For 70 years, Canlis has been a Seattle fine dining icon. But during the COVID-19 pandemic, it’s become more of a laboratory for different concepts, whether it’s a burger drive-thru, a drive-in movie theater, or an outdoor crab boil. The restaurant’s latest project, though, may be its most ambitious yet — a culinary, culture, and arts school with a variety of online classes and outside activities.
Canlis Community College debuts this Friday, with multiple concepts in one, as the Seattle Times first reported. Mostly, the restaurant will host a number of online classes through its YouTube channel over six weeks. As one might expect, many will have a food and drinks focus, with some special guests, such as Kamonegi chef Mutsuko Soma making soba, a Filipino food lesson with Musang’s Melissa Miranda, and Canlis beverage director Nelson Daquip teaching Boxed Wine 101.
Each class will give enrollees the option to upgrade to a meal kit, with all the necessary ingredients and mise en place required, whether it’s components for the famed Canlis salad or homemade dumplings from the restaurant’s reservationist Amy Wong. There’s also a pot brownie cooking “elective” with Jody Hall of edibles company Goodship — but no kit for that one, unfortunately (students will have to supply their own weed). Enrollees can also simply request a shopping list to follow along in class.
The price of admission is $25 per person (not including the extras), and will cover about six weeks worth of online learning. Food-wise, besides the add-on kits for classes, Canlis will offer frozen take-home “cafeteria” meals of dry-aged meatloaf, chicken fried chicken, and vegetable lasagna for pickup at the restaurant.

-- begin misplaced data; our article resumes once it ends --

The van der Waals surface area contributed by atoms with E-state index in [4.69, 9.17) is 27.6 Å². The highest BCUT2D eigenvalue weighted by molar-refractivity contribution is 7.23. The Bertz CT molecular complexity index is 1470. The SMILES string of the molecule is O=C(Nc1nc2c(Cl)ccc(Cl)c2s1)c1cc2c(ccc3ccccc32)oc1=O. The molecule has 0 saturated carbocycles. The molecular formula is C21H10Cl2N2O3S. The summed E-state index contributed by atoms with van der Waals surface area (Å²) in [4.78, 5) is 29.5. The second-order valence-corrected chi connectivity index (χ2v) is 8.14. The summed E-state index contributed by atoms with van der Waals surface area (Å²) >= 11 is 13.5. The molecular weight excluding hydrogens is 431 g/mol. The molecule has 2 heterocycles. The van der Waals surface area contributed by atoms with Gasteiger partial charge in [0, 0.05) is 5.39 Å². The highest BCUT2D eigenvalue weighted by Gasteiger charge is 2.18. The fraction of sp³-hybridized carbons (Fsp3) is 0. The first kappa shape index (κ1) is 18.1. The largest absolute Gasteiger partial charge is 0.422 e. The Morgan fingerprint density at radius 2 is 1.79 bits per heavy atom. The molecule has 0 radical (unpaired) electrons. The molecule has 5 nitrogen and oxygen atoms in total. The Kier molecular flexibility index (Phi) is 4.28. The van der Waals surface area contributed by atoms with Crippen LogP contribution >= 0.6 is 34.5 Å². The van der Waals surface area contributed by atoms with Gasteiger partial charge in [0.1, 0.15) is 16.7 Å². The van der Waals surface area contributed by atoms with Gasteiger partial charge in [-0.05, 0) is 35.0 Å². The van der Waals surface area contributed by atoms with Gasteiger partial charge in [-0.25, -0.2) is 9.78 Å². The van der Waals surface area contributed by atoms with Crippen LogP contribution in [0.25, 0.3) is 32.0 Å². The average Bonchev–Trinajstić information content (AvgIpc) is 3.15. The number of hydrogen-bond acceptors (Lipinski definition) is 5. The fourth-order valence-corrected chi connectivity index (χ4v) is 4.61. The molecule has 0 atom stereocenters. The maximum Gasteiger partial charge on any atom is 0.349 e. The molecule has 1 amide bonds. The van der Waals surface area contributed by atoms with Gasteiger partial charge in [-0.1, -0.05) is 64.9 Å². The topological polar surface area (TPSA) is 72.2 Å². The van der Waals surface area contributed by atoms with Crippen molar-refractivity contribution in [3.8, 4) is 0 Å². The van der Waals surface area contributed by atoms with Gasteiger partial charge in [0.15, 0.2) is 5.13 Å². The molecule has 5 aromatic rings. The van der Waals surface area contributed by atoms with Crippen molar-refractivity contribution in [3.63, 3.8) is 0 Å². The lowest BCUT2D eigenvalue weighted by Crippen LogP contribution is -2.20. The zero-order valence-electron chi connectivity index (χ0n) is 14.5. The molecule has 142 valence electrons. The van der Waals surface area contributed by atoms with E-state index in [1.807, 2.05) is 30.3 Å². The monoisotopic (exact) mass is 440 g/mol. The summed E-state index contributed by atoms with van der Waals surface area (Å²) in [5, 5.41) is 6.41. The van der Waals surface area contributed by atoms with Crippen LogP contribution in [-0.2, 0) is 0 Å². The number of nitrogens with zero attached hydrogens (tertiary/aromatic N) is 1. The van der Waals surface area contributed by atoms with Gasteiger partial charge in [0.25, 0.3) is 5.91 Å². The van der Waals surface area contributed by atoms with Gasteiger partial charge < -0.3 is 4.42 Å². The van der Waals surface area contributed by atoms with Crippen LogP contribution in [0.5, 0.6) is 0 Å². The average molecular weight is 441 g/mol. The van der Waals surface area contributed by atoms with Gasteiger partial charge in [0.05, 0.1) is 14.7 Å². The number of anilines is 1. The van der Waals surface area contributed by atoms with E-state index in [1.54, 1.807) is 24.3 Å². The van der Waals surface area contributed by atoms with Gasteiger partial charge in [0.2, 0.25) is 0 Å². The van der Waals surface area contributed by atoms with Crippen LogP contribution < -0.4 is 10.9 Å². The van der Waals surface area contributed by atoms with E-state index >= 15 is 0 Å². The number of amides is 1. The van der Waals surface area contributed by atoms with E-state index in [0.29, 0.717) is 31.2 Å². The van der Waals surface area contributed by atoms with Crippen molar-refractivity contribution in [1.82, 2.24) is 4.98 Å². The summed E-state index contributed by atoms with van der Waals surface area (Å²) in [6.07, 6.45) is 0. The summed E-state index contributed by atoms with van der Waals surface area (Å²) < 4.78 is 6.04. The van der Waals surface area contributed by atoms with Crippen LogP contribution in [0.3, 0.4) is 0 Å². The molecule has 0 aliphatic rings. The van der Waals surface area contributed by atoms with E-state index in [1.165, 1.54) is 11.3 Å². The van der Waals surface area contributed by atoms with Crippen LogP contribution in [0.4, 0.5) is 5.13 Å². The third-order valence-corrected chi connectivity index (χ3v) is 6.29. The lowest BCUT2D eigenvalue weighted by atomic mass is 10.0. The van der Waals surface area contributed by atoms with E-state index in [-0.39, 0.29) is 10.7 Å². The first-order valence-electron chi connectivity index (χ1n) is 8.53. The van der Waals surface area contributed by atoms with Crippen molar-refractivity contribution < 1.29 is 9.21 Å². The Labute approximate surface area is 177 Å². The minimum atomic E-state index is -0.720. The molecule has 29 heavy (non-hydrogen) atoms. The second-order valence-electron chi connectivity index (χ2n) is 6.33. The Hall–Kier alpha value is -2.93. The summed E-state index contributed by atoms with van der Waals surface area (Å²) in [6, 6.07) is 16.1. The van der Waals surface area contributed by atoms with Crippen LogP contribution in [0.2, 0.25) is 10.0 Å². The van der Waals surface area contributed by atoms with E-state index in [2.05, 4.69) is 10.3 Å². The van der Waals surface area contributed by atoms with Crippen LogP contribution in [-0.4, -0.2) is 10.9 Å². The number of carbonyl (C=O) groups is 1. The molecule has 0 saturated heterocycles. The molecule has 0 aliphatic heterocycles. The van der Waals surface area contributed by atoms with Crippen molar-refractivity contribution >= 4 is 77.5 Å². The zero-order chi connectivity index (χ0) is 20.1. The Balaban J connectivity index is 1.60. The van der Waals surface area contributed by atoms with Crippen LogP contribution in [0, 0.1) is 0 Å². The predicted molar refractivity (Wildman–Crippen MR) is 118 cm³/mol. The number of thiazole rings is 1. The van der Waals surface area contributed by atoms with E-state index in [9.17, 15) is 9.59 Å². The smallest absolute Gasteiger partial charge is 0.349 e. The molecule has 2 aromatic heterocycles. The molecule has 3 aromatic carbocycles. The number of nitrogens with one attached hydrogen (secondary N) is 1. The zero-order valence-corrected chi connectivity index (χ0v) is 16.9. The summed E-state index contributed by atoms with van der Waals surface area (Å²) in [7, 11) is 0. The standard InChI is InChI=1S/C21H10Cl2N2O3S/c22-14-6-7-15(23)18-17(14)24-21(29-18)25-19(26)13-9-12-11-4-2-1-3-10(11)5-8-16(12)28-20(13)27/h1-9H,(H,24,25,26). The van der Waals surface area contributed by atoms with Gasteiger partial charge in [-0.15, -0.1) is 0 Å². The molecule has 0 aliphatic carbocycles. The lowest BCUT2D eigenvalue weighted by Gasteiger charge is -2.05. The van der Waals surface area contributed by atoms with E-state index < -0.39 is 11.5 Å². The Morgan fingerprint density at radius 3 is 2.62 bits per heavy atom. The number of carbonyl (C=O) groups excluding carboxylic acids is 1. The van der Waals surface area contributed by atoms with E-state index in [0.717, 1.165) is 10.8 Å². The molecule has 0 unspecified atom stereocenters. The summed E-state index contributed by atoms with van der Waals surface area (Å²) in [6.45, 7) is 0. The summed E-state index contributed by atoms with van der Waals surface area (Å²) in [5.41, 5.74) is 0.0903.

After costs are covered for rent and payroll, the rest of the proceeds from the classes, food, and other offerings will go to FareStart, the local nonprofit that offers restaurant job training to people struggling with poverty and provides emergency meals for local shelters.
“We’re expecting to see a rise in food insecurity through the end of the year, so this couldn’t be better timed,” says FareStart communications director Stephanie Shoo. Since the beginning of the pandemic, FareStart has produced 1.3 million emergency meals throughout the Seattle area.
Online classes from Canlis will cover non-culinary subjects as well: getting home haircuts via stylists from Rudy’s Barbershop, history lessons from experts at the Wing Luke Museum, and even a jazzercise class taught by members of the Pacific Northwest Ballet.
The restaurant’s co-owner Brian Canlis tells Eater Seattle there will also be a free weekly show for younger viewers called “Canlis Kids: Animal Adventure,” created in partnership with the Woodland Park Zoo and Seattle Aquarium. In fact, he was already filming footage for it on Tuesday: “I was trying to feed a porcupine a carrot.”
Not all of Canlis Community College will be based on remote learning, however. Real-world activities include field trips in small groups of five people or fewer (in keeping with current COVID-19 restrictions), such as a preview tour of the Seattle Kraken’s new home, kite flying at Gasworks Park, and bird watching.
Those who want to get some exercise can sign up for intramural laser tag and pickle ball in the Canlis parking lot. And there will be a scavenger hunt toward the end of the “semester,” with a $5,000 prize, in keeping with the restaurant’s playful, longtime tradition.
And, of course, enrollees should expect plenty of collegiate swag. “I think we spent way too much time on merch, but it was just so fun,” says Brian Canlis. “Varsity jackets, pendants, Filson pencil pouches, MiiR beer pong kits ... ”
Sign-ups for the college go live starting 1 p.m. Saturday.
- Seattle’s Canlis Pivots Again. This Time, to Start ‘Canlis Community College’ [Seattle Times]
- Canlis [Official]
- All coverage of Canlis [ESEA]